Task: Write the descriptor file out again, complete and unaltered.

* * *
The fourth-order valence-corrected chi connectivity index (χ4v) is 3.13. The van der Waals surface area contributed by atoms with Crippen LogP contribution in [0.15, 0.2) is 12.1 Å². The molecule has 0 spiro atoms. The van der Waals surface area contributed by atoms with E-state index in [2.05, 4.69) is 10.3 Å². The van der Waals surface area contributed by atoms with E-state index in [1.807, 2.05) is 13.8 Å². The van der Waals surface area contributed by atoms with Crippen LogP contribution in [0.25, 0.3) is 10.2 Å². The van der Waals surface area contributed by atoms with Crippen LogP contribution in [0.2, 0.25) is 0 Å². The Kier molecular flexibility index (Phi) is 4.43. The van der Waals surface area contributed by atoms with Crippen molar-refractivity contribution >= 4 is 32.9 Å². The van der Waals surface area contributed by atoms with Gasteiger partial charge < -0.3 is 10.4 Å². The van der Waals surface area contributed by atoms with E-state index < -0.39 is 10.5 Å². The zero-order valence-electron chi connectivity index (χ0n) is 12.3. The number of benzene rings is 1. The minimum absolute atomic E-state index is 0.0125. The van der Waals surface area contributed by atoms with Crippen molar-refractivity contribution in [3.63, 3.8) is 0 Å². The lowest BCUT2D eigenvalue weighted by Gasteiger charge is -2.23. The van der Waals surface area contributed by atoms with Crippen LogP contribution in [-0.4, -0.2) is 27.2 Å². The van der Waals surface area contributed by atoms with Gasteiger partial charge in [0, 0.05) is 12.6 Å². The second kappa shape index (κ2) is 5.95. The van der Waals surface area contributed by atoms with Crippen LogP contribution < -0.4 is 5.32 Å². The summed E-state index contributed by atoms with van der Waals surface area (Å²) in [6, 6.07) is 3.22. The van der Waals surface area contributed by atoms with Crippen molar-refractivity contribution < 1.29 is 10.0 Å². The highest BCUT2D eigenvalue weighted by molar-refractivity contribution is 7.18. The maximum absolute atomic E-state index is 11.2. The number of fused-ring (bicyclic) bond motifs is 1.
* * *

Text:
The fourth-order valence-corrected chi connectivity index (χ4v) is 3.13. The van der Waals surface area contributed by atoms with Crippen LogP contribution in [0.15, 0.2) is 12.1 Å². The molecule has 0 spiro atoms. The van der Waals surface area contributed by atoms with E-state index in [2.05, 4.69) is 10.3 Å². The van der Waals surface area contributed by atoms with E-state index in [1.807, 2.05) is 13.8 Å². The van der Waals surface area contributed by atoms with Crippen LogP contribution in [0.25, 0.3) is 10.2 Å². The van der Waals surface area contributed by atoms with Crippen LogP contribution in [0.2, 0.25) is 0 Å². The Kier molecular flexibility index (Phi) is 4.43. The van der Waals surface area contributed by atoms with Crippen molar-refractivity contribution >= 4 is 32.9 Å². The van der Waals surface area contributed by atoms with Gasteiger partial charge < -0.3 is 10.4 Å². The van der Waals surface area contributed by atoms with E-state index < -0.39 is 10.5 Å². The zero-order valence-electron chi connectivity index (χ0n) is 12.3. The number of benzene rings is 1. The minimum absolute atomic E-state index is 0.0125. The van der Waals surface area contributed by atoms with Crippen molar-refractivity contribution in [3.63, 3.8) is 0 Å². The lowest BCUT2D eigenvalue weighted by Gasteiger charge is -2.23. The van der Waals surface area contributed by atoms with Crippen LogP contribution in [-0.4, -0.2) is 27.2 Å². The van der Waals surface area contributed by atoms with Gasteiger partial charge in [0, 0.05) is 12.6 Å². The second kappa shape index (κ2) is 5.95. The van der Waals surface area contributed by atoms with Crippen LogP contribution < -0.4 is 5.32 Å². The summed E-state index contributed by atoms with van der Waals surface area (Å²) in [6, 6.07) is 3.22. The van der Waals surface area contributed by atoms with Crippen molar-refractivity contribution < 1.29 is 10.0 Å². The highest BCUT2D eigenvalue weighted by molar-refractivity contribution is 7.18. The maximum absolute atomic E-state index is 11.2. The number of fused-ring (bicyclic) bond motifs is 1.